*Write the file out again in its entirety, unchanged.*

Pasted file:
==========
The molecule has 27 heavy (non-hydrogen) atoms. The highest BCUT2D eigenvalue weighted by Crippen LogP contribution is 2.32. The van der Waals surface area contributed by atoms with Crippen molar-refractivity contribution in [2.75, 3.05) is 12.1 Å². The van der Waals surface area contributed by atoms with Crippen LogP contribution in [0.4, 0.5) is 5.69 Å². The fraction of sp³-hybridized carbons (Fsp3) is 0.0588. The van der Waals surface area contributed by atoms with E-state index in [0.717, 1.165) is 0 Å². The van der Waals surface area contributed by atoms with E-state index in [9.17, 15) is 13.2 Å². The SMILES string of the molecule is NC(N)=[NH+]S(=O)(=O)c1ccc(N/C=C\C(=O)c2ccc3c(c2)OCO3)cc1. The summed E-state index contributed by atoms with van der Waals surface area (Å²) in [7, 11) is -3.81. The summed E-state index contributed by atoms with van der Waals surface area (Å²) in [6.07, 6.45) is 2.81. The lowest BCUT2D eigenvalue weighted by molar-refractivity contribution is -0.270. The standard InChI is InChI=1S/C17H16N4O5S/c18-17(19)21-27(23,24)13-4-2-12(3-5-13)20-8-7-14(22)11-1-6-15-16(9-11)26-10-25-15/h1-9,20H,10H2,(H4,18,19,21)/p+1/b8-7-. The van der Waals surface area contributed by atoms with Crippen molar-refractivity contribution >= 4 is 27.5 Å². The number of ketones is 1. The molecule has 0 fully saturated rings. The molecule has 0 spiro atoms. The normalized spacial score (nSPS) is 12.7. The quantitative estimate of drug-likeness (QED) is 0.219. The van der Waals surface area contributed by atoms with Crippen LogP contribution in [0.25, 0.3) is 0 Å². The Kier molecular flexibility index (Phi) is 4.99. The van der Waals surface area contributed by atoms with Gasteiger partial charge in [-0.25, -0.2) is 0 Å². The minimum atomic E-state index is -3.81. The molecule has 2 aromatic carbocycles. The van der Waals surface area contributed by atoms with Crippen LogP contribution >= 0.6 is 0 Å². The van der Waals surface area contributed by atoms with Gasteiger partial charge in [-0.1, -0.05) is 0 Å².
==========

The molecule has 27 heavy (non-hydrogen) atoms. The highest BCUT2D eigenvalue weighted by Crippen LogP contribution is 2.32. The van der Waals surface area contributed by atoms with Crippen molar-refractivity contribution in [2.75, 3.05) is 12.1 Å². The van der Waals surface area contributed by atoms with Crippen LogP contribution in [0.4, 0.5) is 5.69 Å². The fraction of sp³-hybridized carbons (Fsp3) is 0.0588. The van der Waals surface area contributed by atoms with E-state index in [0.717, 1.165) is 0 Å². The van der Waals surface area contributed by atoms with E-state index in [9.17, 15) is 13.2 Å². The SMILES string of the molecule is NC(N)=[NH+]S(=O)(=O)c1ccc(N/C=C\C(=O)c2ccc3c(c2)OCO3)cc1. The summed E-state index contributed by atoms with van der Waals surface area (Å²) in [7, 11) is -3.81. The summed E-state index contributed by atoms with van der Waals surface area (Å²) in [6.07, 6.45) is 2.81. The lowest BCUT2D eigenvalue weighted by molar-refractivity contribution is -0.270. The standard InChI is InChI=1S/C17H16N4O5S/c18-17(19)21-27(23,24)13-4-2-12(3-5-13)20-8-7-14(22)11-1-6-15-16(9-11)26-10-25-15/h1-9,20H,10H2,(H4,18,19,21)/p+1/b8-7-. The van der Waals surface area contributed by atoms with Crippen molar-refractivity contribution >= 4 is 27.5 Å². The number of ketones is 1. The molecule has 0 fully saturated rings. The molecule has 0 spiro atoms. The normalized spacial score (nSPS) is 12.7. The quantitative estimate of drug-likeness (QED) is 0.219. The van der Waals surface area contributed by atoms with Crippen LogP contribution in [0.25, 0.3) is 0 Å². The Kier molecular flexibility index (Phi) is 4.99. The van der Waals surface area contributed by atoms with Gasteiger partial charge in [-0.25, -0.2) is 0 Å². The minimum atomic E-state index is -3.81. The molecule has 2 aromatic carbocycles. The van der Waals surface area contributed by atoms with Crippen LogP contribution >= 0.6 is 0 Å². The van der Waals surface area contributed by atoms with Gasteiger partial charge in [-0.1, -0.05) is 0 Å².